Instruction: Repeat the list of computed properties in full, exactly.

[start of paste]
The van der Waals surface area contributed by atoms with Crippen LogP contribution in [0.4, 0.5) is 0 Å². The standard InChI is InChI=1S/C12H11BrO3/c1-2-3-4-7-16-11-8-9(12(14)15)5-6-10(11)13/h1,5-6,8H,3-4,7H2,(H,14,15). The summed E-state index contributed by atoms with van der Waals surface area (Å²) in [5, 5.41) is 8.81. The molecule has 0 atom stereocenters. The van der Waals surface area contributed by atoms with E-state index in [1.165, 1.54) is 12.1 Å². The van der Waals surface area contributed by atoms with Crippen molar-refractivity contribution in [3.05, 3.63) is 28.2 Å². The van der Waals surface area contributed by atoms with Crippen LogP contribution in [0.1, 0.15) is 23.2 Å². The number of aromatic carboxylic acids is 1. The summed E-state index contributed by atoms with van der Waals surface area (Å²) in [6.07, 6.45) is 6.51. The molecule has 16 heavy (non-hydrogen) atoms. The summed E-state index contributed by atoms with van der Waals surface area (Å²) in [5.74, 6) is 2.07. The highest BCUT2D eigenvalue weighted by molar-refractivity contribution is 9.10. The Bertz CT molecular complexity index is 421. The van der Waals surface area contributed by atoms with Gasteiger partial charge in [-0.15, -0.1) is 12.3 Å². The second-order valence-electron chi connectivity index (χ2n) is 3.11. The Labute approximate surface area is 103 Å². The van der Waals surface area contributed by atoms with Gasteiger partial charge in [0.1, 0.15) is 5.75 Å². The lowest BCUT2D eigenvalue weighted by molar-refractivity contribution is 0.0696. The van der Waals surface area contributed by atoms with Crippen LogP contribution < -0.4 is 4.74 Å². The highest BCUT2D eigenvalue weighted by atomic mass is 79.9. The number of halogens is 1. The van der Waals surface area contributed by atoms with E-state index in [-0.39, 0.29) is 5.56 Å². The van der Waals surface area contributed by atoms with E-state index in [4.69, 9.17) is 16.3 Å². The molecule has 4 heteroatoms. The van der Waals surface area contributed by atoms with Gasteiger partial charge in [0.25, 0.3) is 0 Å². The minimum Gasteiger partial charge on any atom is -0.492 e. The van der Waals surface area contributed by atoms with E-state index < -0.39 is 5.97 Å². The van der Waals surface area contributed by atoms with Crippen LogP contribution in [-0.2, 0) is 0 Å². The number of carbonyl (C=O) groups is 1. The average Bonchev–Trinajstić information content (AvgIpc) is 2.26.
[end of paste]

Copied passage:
The van der Waals surface area contributed by atoms with Crippen LogP contribution in [0.4, 0.5) is 0 Å². The standard InChI is InChI=1S/C12H11BrO3/c1-2-3-4-7-16-11-8-9(12(14)15)5-6-10(11)13/h1,5-6,8H,3-4,7H2,(H,14,15). The summed E-state index contributed by atoms with van der Waals surface area (Å²) in [5, 5.41) is 8.81. The molecule has 0 atom stereocenters. The van der Waals surface area contributed by atoms with E-state index in [1.165, 1.54) is 12.1 Å². The van der Waals surface area contributed by atoms with Crippen molar-refractivity contribution in [3.05, 3.63) is 28.2 Å². The van der Waals surface area contributed by atoms with Crippen LogP contribution in [0.1, 0.15) is 23.2 Å². The number of aromatic carboxylic acids is 1. The summed E-state index contributed by atoms with van der Waals surface area (Å²) in [6.07, 6.45) is 6.51. The molecule has 16 heavy (non-hydrogen) atoms. The summed E-state index contributed by atoms with van der Waals surface area (Å²) in [5.74, 6) is 2.07. The highest BCUT2D eigenvalue weighted by molar-refractivity contribution is 9.10. The Bertz CT molecular complexity index is 421. The van der Waals surface area contributed by atoms with Gasteiger partial charge in [-0.15, -0.1) is 12.3 Å². The second-order valence-electron chi connectivity index (χ2n) is 3.11. The Labute approximate surface area is 103 Å². The van der Waals surface area contributed by atoms with Gasteiger partial charge in [0.1, 0.15) is 5.75 Å². The lowest BCUT2D eigenvalue weighted by molar-refractivity contribution is 0.0696. The van der Waals surface area contributed by atoms with Crippen LogP contribution < -0.4 is 4.74 Å². The highest BCUT2D eigenvalue weighted by atomic mass is 79.9. The number of halogens is 1. The van der Waals surface area contributed by atoms with E-state index in [-0.39, 0.29) is 5.56 Å². The van der Waals surface area contributed by atoms with E-state index in [4.69, 9.17) is 16.3 Å². The molecule has 4 heteroatoms. The van der Waals surface area contributed by atoms with Gasteiger partial charge in [0.25, 0.3) is 0 Å². The minimum Gasteiger partial charge on any atom is -0.492 e. The van der Waals surface area contributed by atoms with E-state index < -0.39 is 5.97 Å². The van der Waals surface area contributed by atoms with Crippen LogP contribution in [-0.2, 0) is 0 Å². The number of carbonyl (C=O) groups is 1. The average Bonchev–Trinajstić information content (AvgIpc) is 2.26.